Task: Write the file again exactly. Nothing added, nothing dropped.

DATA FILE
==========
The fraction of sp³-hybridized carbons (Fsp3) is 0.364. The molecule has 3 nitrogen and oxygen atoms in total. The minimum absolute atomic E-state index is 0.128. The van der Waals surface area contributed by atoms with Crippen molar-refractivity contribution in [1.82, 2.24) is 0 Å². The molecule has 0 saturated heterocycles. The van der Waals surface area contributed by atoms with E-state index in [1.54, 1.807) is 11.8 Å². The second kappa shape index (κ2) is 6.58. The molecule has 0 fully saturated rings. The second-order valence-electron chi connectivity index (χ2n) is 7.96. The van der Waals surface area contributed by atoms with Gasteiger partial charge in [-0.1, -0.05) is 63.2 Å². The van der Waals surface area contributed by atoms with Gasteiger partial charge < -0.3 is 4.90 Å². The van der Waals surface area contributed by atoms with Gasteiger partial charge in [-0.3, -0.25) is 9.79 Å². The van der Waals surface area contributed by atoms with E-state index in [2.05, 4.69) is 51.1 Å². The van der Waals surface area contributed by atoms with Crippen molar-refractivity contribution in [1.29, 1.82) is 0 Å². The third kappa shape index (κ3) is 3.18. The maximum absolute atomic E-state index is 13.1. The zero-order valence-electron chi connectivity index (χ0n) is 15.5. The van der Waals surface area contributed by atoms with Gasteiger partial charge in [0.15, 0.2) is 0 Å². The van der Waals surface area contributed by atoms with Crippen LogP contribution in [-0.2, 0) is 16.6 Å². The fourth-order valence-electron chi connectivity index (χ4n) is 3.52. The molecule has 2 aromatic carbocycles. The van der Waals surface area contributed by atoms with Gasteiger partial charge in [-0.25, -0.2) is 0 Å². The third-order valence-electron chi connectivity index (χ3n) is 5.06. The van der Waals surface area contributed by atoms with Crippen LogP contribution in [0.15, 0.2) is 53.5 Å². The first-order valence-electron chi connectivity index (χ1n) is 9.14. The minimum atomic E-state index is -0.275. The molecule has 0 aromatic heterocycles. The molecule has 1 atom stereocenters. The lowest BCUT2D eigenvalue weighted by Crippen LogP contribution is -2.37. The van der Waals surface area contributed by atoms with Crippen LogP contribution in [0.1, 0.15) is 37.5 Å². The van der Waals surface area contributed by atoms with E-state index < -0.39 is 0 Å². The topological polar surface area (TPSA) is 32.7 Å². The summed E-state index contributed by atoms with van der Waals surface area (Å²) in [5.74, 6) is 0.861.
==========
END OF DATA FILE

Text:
The fraction of sp³-hybridized carbons (Fsp3) is 0.364. The molecule has 3 nitrogen and oxygen atoms in total. The minimum absolute atomic E-state index is 0.128. The van der Waals surface area contributed by atoms with Crippen molar-refractivity contribution in [1.82, 2.24) is 0 Å². The molecule has 0 saturated heterocycles. The van der Waals surface area contributed by atoms with E-state index in [1.54, 1.807) is 11.8 Å². The second kappa shape index (κ2) is 6.58. The molecule has 0 fully saturated rings. The second-order valence-electron chi connectivity index (χ2n) is 7.96. The van der Waals surface area contributed by atoms with Gasteiger partial charge in [-0.1, -0.05) is 63.2 Å². The van der Waals surface area contributed by atoms with Gasteiger partial charge < -0.3 is 4.90 Å². The van der Waals surface area contributed by atoms with Gasteiger partial charge in [-0.3, -0.25) is 9.79 Å². The van der Waals surface area contributed by atoms with E-state index in [2.05, 4.69) is 51.1 Å². The van der Waals surface area contributed by atoms with Crippen molar-refractivity contribution in [1.29, 1.82) is 0 Å². The third kappa shape index (κ3) is 3.18. The maximum absolute atomic E-state index is 13.1. The zero-order valence-electron chi connectivity index (χ0n) is 15.5. The van der Waals surface area contributed by atoms with Gasteiger partial charge in [0.15, 0.2) is 0 Å². The van der Waals surface area contributed by atoms with Crippen LogP contribution in [-0.2, 0) is 16.6 Å². The fourth-order valence-electron chi connectivity index (χ4n) is 3.52. The molecule has 2 aromatic carbocycles. The van der Waals surface area contributed by atoms with Gasteiger partial charge in [-0.25, -0.2) is 0 Å². The third-order valence-electron chi connectivity index (χ3n) is 5.06. The van der Waals surface area contributed by atoms with Crippen LogP contribution in [0.15, 0.2) is 53.5 Å². The first-order valence-electron chi connectivity index (χ1n) is 9.14. The minimum atomic E-state index is -0.275. The molecule has 0 aromatic heterocycles. The molecule has 1 atom stereocenters. The lowest BCUT2D eigenvalue weighted by Crippen LogP contribution is -2.37. The van der Waals surface area contributed by atoms with Crippen LogP contribution in [0.1, 0.15) is 37.5 Å². The van der Waals surface area contributed by atoms with E-state index < -0.39 is 0 Å². The topological polar surface area (TPSA) is 32.7 Å². The summed E-state index contributed by atoms with van der Waals surface area (Å²) in [5.74, 6) is 0.861.